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Ultrasound scan and magnetic resonance imaging for the diagnosis of adenomyosis: systematic review comparing test accuracy.

BACKGROUND: Adenomyosis is a common condition that causes substantial morbidity. Until recently, the reference standard for a definitive diagnosis was histology of hysterectomy specimens. Ultrasound and magnetic resonance imaging (MRI) may allow accurate non-invasive diagnosis.

OBJECTIVE: To compare the diagnostic accuracy of these techniques.

DESIGN: Systematic review with meta-analysis.

POPULATION: Women who had ultrasound and/or MRI, and whose results were compared with a reference standard.

METHODS: Electronic searches were conducted in literature databases from database inception to 2010. The reference lists of known relevant articles were searched for further articles. Selected studies reported data on ultrasound and/or MRI with histological confirmation of diagnosis. Two reviewers independently selected articles without language restrictions, and extracted data in the form of 2 × 2 tables. We computed sensitivity and specificity for individual studies and pooled these results in a meta-analysis. We also performed meta-regression to examine how the index tests compared on diagnostic accuracy.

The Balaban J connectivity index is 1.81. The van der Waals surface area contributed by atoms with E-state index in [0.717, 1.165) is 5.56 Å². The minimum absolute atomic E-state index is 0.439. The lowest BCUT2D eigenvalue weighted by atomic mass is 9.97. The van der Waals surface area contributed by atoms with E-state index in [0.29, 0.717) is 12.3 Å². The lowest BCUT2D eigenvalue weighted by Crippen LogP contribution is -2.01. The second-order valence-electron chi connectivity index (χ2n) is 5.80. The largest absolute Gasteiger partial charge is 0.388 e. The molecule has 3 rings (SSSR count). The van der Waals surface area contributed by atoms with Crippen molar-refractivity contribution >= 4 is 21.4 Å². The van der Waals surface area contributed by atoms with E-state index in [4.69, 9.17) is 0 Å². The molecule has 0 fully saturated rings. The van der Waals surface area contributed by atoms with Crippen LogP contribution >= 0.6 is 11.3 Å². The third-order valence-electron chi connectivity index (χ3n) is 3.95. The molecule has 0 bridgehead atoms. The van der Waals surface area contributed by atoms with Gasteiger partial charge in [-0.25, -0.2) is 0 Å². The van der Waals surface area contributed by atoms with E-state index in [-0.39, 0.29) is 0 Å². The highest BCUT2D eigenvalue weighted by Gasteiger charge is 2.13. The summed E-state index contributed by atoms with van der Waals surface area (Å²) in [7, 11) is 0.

RESULTS: Twenty-three articles (involving 2,312 women) satisfied the inclusion criteria. Transvaginal ultrasound had a pooled sensitivity of 72% (95% CI 65-79%), specificity of 81% (95% CI 77-85%), positive likelihood ratio of 3.7 (95% CI 2.1-6.4) and negative likelihood ratio of 0.3 (95% CI 0.1-0.5). MRI had a pooled sensitivity of 77% (95% CI 67-85%), specificity of 89% (95% CI 84-92%), positive likelihood ratio of 6.5 (95% CI 4.5-9.3), and negative likelihood ratio of 0.2 (95% CI 0.1-0.4). The results show that a correct diagnosis was obtained more often with MRI.

CONCLUSION: Transvaginal ultrasound and MRI show high levels of accuracy for the non-invasive diagnosis of adenomyosis.

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